Can the Traditional Model of a Symphony Orchestra Work in the United States?
November 17, 2009 § Leave a comment
Michael Kaiser, president of the John F. Kennedy Center for the Performing Arts, shares a question raised by a fellow from the Kennedy Center Arts Management Institute: Does the Symphonic Orchestra Model Work? The fellow from the Institute observed that the salaries for musicians and conductors are high, and ticket revenue has been struggling because of high prices and low demand. In addition, contribution income is under pressure to grow fast enough to cover the gap between the costs and ticket revenue.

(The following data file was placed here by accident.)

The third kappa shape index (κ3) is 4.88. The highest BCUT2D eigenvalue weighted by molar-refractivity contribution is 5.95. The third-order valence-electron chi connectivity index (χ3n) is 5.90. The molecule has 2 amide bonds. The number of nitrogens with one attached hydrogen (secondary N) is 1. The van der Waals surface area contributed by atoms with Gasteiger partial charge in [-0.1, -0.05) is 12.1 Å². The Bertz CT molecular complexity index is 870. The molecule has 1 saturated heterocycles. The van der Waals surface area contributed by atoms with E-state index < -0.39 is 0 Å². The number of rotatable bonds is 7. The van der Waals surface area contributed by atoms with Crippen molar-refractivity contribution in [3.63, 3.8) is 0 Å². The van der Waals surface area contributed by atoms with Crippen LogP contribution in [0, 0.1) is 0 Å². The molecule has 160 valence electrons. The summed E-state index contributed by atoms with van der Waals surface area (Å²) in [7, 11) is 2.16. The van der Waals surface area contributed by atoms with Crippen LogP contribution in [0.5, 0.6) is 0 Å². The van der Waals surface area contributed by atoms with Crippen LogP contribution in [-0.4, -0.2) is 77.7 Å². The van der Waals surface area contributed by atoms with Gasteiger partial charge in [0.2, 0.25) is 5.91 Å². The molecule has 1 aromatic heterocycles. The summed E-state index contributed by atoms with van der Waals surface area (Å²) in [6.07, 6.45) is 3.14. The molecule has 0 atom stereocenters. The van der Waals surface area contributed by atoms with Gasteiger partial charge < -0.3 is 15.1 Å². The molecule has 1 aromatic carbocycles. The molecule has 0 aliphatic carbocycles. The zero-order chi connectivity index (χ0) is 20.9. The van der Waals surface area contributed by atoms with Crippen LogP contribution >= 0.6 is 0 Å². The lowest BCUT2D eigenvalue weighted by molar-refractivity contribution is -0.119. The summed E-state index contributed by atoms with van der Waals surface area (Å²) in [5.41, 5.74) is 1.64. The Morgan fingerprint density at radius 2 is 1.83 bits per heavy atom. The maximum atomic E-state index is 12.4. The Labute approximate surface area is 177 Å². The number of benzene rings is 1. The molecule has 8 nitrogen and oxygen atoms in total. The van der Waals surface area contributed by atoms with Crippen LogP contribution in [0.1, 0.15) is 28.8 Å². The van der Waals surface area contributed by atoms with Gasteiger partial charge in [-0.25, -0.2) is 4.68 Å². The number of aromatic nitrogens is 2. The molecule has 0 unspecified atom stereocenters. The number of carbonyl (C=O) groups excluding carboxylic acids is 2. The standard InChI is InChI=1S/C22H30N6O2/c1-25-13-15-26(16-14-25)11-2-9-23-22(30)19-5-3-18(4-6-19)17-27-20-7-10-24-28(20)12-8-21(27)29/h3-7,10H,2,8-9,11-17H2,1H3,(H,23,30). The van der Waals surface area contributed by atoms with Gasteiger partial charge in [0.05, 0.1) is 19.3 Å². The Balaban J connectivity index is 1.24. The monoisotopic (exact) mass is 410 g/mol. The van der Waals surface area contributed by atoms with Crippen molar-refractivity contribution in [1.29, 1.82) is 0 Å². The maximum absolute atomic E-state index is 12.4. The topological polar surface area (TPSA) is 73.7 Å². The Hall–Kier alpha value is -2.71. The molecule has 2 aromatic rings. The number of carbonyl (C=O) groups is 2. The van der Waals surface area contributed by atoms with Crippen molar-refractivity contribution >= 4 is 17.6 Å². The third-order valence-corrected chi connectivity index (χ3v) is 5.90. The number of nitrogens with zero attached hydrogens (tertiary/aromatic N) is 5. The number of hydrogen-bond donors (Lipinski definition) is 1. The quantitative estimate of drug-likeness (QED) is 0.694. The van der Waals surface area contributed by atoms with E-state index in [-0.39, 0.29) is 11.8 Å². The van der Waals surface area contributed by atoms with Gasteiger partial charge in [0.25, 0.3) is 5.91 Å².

This article made me wonder how many orchestras could survive eventually. Regional orchestras depend more and more on contribution income especially under this painful economic weather in which I don’t believe the contribution income satisfies their needs. Almost too often, we hear that major orchestras have huge shortfall in their budgets and are about to close or shorten their seasons.
One thing he talks about in this article is that that the management side of most orchestras considers salaries for orchestra members as high fixed costs, so when a orchestra struggles financially, the salaries for musicians become an easy target to reduce. However, would this be a solution? I know when the existency of an entire organization is questionable, reducing salaries is inevitable, but for many times, I hear that forcing to reduce the salaries causes another sub problem in addition to all the other existing problems.
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